The top seed will have the advantage of facing off with the lowest remaining seed in each round, so clinching the top seed still holds value (even if it isn’t in regards to home ice).
That means that the Stars, who finished fourth in the Western Conference, will not have the upper hand in any tiebreakers following the round robin.
Even so, they will have an opportunity to secure any of the top four seeds in the Western Conference. But what has to happen for them to move up from their current spot and gain a higher standing?
In the round-robin, there will be a maximum of six wins on the table to be divided amongst the four teams. Obviously, a team can sweep the round robin and max out at three wins. They can also go winless and finish with three losses in regulation or overtime/shootout. There’s also the chance at picking up one win or two wins.
All in all, there are only four combinations of wins that can happen in the Western Conference round robin.
Team A wins all 3 games, Team B wins 2 games and loses 1 game, Team C wins 1 game and loses 2 games, and Team D loses all 3 games
Team A wins all 3 games, Teams B, C, and D all win 1 game and lose 2 games
Teams A and B win 2 games and lose 1 game, Teams C and D win 1 game and lose 2 games
Teams A, B, and C win 2 games and lose 1 game, Team D loses all 3 games
Obviously, the use of a standard NHL regular season format that includes 3-on-3 overtime and shootouts to settle games will add an extra layer of depth to the final standings. Assuming my math is correct (it’s been four years since I last took a math class), there are 96 different possibilities revolving solely around the final rankings and number of total wins. That’s without factoring in potential losses in overtime or the shootout.
It’s a lot of math that we don’t have to dig into right now, so let’s move on.
Pucks and Pitchforks
For the Stars, their chances at clinching the top seed rests on only two possible outcomes: sweeping the round-robin OR winning two games and losing the other in overtime or the shootout while the other team(s) with two wins picks up a loss in regulation.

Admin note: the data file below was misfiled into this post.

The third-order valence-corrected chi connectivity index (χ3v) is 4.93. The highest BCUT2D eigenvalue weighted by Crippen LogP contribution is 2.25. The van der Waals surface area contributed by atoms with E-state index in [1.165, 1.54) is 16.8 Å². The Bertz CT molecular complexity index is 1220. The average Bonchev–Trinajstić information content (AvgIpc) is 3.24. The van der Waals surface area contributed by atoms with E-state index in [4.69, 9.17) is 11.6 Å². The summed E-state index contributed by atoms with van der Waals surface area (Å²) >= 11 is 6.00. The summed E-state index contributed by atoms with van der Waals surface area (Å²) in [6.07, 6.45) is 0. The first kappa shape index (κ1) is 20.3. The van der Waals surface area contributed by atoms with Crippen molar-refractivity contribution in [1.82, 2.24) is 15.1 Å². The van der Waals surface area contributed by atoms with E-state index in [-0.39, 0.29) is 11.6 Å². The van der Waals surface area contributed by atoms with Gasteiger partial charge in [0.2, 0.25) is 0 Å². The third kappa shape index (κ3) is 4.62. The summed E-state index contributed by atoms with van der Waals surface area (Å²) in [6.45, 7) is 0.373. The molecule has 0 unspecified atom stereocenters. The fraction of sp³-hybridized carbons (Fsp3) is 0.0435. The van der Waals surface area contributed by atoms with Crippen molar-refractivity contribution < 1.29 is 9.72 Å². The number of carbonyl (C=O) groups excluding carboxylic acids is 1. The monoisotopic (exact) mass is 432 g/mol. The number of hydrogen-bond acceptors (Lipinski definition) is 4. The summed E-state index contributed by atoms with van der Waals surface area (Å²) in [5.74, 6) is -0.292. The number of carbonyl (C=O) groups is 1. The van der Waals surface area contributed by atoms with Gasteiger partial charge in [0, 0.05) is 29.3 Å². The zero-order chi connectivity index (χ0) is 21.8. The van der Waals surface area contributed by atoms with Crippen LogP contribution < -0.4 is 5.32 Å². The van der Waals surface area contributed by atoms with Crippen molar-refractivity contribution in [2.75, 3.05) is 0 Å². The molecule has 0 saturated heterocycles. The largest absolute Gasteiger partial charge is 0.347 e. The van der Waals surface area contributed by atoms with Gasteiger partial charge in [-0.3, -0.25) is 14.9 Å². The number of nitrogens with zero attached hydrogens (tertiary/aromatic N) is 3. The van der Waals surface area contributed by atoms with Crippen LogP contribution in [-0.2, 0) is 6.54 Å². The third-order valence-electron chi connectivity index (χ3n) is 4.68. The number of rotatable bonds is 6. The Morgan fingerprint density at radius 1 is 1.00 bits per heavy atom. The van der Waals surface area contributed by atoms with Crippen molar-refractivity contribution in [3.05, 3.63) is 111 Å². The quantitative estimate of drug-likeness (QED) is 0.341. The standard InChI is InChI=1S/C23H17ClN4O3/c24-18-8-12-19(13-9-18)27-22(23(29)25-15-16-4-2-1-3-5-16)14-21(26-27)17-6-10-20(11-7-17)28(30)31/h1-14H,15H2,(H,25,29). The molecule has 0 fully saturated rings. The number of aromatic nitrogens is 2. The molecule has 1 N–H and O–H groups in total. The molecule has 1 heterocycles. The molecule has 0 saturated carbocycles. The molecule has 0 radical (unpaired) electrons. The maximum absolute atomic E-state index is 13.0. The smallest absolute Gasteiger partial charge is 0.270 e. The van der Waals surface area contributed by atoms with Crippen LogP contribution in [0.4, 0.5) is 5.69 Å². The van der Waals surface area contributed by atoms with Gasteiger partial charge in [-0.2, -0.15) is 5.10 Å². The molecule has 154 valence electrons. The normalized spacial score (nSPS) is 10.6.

That may seem like a tough ask for a team that lost six in a row (0-4-2) before the NHL paused its season due to concerns regarding the coronavirus pandemic. But with the significant amount of time spent away from the ice, any memories of that skid have long since disappeared.
And while four months away from the ice leaves a lot up to the imagination for all teams involved in the Return To Play, the Dallas Stars are a unique case study.
While their offense once again struggled with possessing the puck and turning it into scoring, their defense posted the second-lowest goals against per games played (2.52) for the second consecutive season. Anton Khudobin led the NHL in save percentage (.930) and had the second-best goals against average (2.22), while Ben Bishop finished ninth in save percentage (.920) and goals against average (2.50) through 44 games played.
Goaltending served as the Stars’ backbone for the second season in a row and gives the team a chance to win on a nightly basis. They also seem to be built nicely for an altered Stanley Cup Playoffs layout.
On top of that, Dallas posted a combined record of 6-3-2 against St. Louis, Colorado, and Vegas (though that does include a 4-0-0 sweep of the Avalanche). The opportunity is there for the Stars to steal a win or two in a condensed format, and they could be built to follow through. A lot of it will depend on preparedness and finding a way to make the extra play after more than four months of rest. That may prove to be easier said than done.
But for the Dallas Stars, this round-robin offers them a unique chance to ascend. They were 12 points behind the Blues at the time of the pause, so the thought of them jumping to the top of the conference with five or six points in a three-game schedule is intriguing.
There is still a long list of topics that must be debated, voted on, and approved (much of which could happen as early as this weekend) regarding the NHL’s Return To Play Plan. But if it does get rolling, training camps play out with few to no red flags, and the teams can safely travel to hub cities and get ready for puck drop, the Dallas Stars know what they need in the round-robin if they want to claim the top seed going into the Stanley Cup Playoffs.